It’s difficult to understate how disruptive the shutdown is to everyone, not just the people who directly work for Uncle Sam, or just how long the aftereffects will last.
Before I say anything else, I want to make clear that the people who have been forced against their will to work for free for nearly a month are and should be our first priority.
Now, that said, what insidious ways will this shutdown affect your marketing analytics?
What Government Data Is Missing
The data shutdown will have far-reaching impact on nearly every model and framework used to forecast business, economic, social, and demographic data.
As of the time of this writing, almost a month of economic data is missing; some of it can never be retroactively collected. (Example: Census Bureau and Bureau of Economic Analysis holiday shopper interviews will remain permanently missing). In a world powered by data, a month-long chunk of data missing is a big, big deal.
- Your 401k managers use data like this to model and inform what’s in your portfolio.
- Your CMO’s strategy reports from major consulting firms draw heavily on this kind of data.
- Your CFO’s decisions about how and where to manage a firm’s money is built in part on this data.
Imagine for a minute that you turned off Google Analytics for a month. How much would that impact your marketing reporting – not just now, but for months and years to come. Every year-over-year comparison for the next 2-3 years will have an asterisk next to it. Now extend that to data everywhere and you get a sense of how bad any shutdown is.
Every industry deals with government data in some form. Here’s a partial list, via Yahoo Finance:
Many government reports will likely be affected. This includes the January jobs report, future job reports, factory orders, inflation data, and productivity reports.
The January jobs report “may show an artificially high unemployment rate and low unemployment figure” because many of these federal employees could be counted as unemployed. This would raise the U.S. unemployment rate by 0.2%, according to the Associated Press.
With the Census Bureau shut down, future job reports may not be released. The USDA can’t release farming data and although CPI data was released on Jan. 11, the Fed’s preferred inflation was not.
Other data releases affected by the shutdown include those of the Bureau of Economic Analysis, Bureau of Justice Statistics, Bureau of Transportation Statistics, and the Economic Research Service.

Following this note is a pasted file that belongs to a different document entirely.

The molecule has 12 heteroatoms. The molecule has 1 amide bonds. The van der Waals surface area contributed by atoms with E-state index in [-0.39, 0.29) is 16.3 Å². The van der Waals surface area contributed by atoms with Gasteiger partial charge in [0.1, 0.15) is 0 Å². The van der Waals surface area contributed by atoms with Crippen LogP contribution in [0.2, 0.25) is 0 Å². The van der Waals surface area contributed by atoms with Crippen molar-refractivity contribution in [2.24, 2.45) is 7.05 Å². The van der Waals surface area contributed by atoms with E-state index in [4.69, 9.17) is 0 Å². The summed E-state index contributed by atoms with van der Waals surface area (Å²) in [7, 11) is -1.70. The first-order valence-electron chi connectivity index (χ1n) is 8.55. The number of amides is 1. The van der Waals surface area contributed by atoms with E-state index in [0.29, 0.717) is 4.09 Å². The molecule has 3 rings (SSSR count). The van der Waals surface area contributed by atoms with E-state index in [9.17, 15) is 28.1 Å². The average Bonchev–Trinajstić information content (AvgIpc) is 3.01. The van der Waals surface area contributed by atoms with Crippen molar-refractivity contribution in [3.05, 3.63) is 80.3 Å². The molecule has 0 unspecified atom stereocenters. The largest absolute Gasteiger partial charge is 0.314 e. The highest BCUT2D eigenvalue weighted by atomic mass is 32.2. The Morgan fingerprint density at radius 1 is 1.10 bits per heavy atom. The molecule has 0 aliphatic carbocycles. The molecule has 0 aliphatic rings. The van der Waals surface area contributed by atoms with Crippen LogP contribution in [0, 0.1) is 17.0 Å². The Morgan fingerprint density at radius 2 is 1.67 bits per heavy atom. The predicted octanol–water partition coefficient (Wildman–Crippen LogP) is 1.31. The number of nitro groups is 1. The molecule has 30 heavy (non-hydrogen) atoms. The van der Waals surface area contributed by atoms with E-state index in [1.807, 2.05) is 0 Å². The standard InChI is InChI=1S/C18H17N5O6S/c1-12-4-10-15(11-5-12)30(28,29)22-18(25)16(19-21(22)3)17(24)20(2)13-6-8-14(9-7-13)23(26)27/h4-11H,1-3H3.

Go to a government site like Data.gov, long a preferred provider of data for machine learning and data science:
Even functioning data sources like the St. Louis Federal Reserve’s data system, FRED, has large swaths of missing data. Every model of the economy used by financial technology and investment firms will have massive data quality challenges for the next two years until we have continuous data again year over year. Some of it could be inferred, but still requires annotation to ensure our models deal with the shutdown.
How To Handle Missing Government Data from the Shutdown
So, what should you do? For the present day at time of writing, if you’re an eligible voter, nag the heck out of your elected officials to turn the government back on.
Annotate all your data that relies or uses government data in any way that this shutdown period should be excluded from forecasts until what back data is available is filled in. Look hard at other credible third party data is available from non-government sources ranging from Google to the United Nations and high-integrity, fully-functioning foreign governments. (The EU, Canada, etc.) This will be especially important if you’re trying to infer or impute unrecoverable missing data. Double down on your first-party data as well; you should be collecting, cleaning, and analyzing your internal data most of all.
If your company does business in sectors affected by the shutdown, such as agriculture, be sure to account for the shutdown in your models. Even if data is available, it will be skewed during and after the shutdown until the government catches up.
For future readers, meaning people who find this post after the shutdown ends, note the dates of any models or forecasts beginning December 22, 2018 until the end of the shutdown and consider having multiple parallel data series to infer or impute any missing information. Also know that for the months after the shutdown, datasets from the US government will be in flux as employees catch up on back tasks.
Finally, know that some models will just break. Anyone doing predictive analytics with government data already knows that black swan events can throw a wrench into models. This shutdown, the longest ever, is a giant black swan that we couldn’t have predicted and can’t model for; in building models, we may just have to stop using government data for some specific tasks until we are certain the government is stable again and we have enough historical data to ignore this shutdown’s data gap.
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